media cutbacks

Pity poor Marshall McLuhan.

The man achieved greatness and inadvertently thrust greatness upon generations of would-be intellectuals proud to parrot his words of wisdom. Alas, though celebrated and admired during his lifetime (if not so much for his hippie musical-comedy project The Medium is the Massage), the philosopher experienced a death that was not all it could have been. See, the media guru chose to leave this world Dec. 31, 1980. And, as writers, editors and readers alike well know, it is accepted practice for public figures to expire no later than mid-December. Deadlines being what they are, celebrities owe us at least that much; to hang on longer is to tarnish the hard work that goes into compiling those year-in-review magazine and newspaper features.

To media, a year — long believed to comprise 365 days — is in effect about 330 days. Tops. One might think a good time to summarize a year just passed would be, oh, January of the following year. Not so. By January, last year is so last year. Hence, year-enders depend on the conviction that nothing of significance ever happens around Christmastime. If it does… sorry, you should have timed it better. I mean, just look at what’s going on in the news: it’s as if Christmas means nothing to those Israelis and Palestinians. But no matter. To all intents and purposes, the year 2012 is now officially closed. Please enjoy your retrospectives. And thank you all for playing.

Hell, you can almost hear the finishing touches being placed on those glossy reminders of the year just ended. Indeed, some have already arrived. First out of the gate this year was Macleans, which is to be commended for getting its “Newsmakers 2012” issue into eager readers’ hands before the end of November. That’s an entire month sacrificed in the name of beating the competition to the punch. Too bad, pesky Middle Easterners. Ditto, Kate Middleton. After all, Princess Kate had time to alert Maclean’s editorial board to her condition; so, it’s her loss. As for those other newsmakers, well, should Justin Trudeau utter any more quotable quotes (and let’s face it, he’s doing so even as you read this), there’s always next year.

So, media fans, we’ll just have to write this month off, the better to prepare a nice, colourful keepsake you can return to year after year. Perhaps at the end of each decade, Maclean’s can compensate for this omission by putting together a “Decembers in review” issue. Mr. McLuhan would be proud. In the meantime, jazz legend Dave Brubeck’s mug is nowhere to be found among the roll-call that brings the 2012-in-review issue home. Lincoln Alexander, who left us in October, appears to have checked-out just in time. Bill “Jack Duckworth” Tarmey did not.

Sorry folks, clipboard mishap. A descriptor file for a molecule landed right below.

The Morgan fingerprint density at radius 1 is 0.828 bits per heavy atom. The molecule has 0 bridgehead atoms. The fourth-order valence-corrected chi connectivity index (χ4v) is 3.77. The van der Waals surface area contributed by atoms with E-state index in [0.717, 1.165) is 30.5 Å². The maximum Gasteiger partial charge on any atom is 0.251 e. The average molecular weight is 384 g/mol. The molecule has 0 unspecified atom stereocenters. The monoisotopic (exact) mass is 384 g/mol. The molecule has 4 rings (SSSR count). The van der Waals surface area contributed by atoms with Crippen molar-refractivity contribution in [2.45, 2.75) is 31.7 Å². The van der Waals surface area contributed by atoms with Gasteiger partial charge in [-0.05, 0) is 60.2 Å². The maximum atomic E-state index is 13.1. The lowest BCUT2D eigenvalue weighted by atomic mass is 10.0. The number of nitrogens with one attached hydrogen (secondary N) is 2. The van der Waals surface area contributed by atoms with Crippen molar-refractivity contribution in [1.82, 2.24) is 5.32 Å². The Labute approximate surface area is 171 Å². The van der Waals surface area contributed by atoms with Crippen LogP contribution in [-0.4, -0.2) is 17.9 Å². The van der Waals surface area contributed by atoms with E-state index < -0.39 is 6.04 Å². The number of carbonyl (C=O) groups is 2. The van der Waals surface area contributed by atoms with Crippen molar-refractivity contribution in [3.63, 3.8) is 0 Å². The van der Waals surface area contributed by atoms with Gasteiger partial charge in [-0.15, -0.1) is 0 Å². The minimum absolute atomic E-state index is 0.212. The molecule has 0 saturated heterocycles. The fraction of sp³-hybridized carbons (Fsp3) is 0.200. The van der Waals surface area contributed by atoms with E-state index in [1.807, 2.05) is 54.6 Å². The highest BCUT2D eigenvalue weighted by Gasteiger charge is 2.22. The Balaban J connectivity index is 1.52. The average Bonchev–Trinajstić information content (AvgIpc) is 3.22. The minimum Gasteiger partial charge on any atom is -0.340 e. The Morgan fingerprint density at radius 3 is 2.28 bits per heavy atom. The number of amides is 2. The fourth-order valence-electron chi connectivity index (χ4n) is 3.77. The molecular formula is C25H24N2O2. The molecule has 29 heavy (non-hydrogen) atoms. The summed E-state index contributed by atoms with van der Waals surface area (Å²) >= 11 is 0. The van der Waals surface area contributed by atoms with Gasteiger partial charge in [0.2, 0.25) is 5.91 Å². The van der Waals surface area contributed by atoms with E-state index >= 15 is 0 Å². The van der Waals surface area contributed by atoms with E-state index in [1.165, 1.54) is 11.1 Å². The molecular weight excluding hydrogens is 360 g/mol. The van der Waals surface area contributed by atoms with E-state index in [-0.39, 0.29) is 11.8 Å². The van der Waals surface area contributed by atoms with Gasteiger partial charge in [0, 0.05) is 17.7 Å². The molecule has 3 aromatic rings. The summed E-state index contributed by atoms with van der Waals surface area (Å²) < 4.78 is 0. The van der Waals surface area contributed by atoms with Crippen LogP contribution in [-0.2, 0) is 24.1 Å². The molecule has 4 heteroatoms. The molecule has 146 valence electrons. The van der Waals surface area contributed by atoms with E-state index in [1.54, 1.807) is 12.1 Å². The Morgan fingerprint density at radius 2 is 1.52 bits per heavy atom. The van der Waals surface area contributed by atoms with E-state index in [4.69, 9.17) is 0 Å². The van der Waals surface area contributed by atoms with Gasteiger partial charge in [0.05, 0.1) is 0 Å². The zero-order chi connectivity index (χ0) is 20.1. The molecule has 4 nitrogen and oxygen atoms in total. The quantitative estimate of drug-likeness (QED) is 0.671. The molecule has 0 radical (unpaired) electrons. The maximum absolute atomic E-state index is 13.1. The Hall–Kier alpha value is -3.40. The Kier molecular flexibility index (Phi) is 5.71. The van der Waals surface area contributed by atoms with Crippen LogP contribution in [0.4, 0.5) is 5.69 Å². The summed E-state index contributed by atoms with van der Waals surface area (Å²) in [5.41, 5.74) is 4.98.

Think of it, if you like, as an illustration of society’s increasing thirst for immediacy. Wait ’til next year to consider the events and achievements of this year? Hey, we’ve already waited 11 months! Haven’t we suffered enough? Frankly, an efficient magazine would have summarized the year last March, if not earlier. Of course, if this is about a combination of instant-gratification and short attention-spans, it’s difficult to imagine why anyone would want to look back at the year still very much with us. Who cares what happened last summer? Stop living in the past!

Regardless, we can take solace in the fact that the long wait for year’s end is over. And if Maclean’s editors have any regrets about a two-page tribute to Egypt’s Mohamed Morsi‘s efforts to “position post-revolution Egypt as a model of regional stability,” hey, it made sense at the time. (The time, presumably, having been the few hours between Morsi’s brokering a ceasefire agreement between Israel and Hamas, and his announcement that he is now above the law. The headline calls Morsi “an unlikely peacemaker.” Hard to argue with that one. As for others profiled, most are likely to still be relevant come year’s actual end. Lance Armstrong is still in disgrace. And Carly Rae Jepsen is still a star; though, again, we still have nearly four weeks left in 2012. That’s a long time in teen-sensation years.

And so we await a glut of year-end summaries, due to come our way in the coming weeks — though none, of course, will arrive later than Dec. 31.

Presumably, summaries by the town criers of 406 AD included a mention of the Vandals’ year-end invasion of Gaul. On the other hand, perhaps American soldiers would have chosen a date earlier than Dec. 31 for a 1775 invasion of Québec had they realized nothing more of value was slated to happen that year. Defect, in retrospect, had already been assured by the tabloids’ production schedule. And with that in mind, let us consider whether media have an obligation to hazard a guess as to how a year should turn out. OK, so your deadline precludes an analysis of 12 full months’ worth of events. Should that stop you from including December’s developments in your complete guide to the year? Perhaps a better approach would be to report on what ought to happen, and then — being media and all — getting out there and making it happen. Why not report that Nickelback called it quits this month? Or that U.S. politicians joined forces to ensure the nation/world will avoid that fiscally cliffy thing. Or that Stephen Harper was visited Christmas Eve by three ghosts — let’s say, the Ghost of Foreign Policy Past, the Ghost of Immigration Present and the Ghost of Environment Future — and adjusted his policies accordingly?

If it’s in print, the media can make it happen. Or, at least, they can put a full 90 per cent into the effort.

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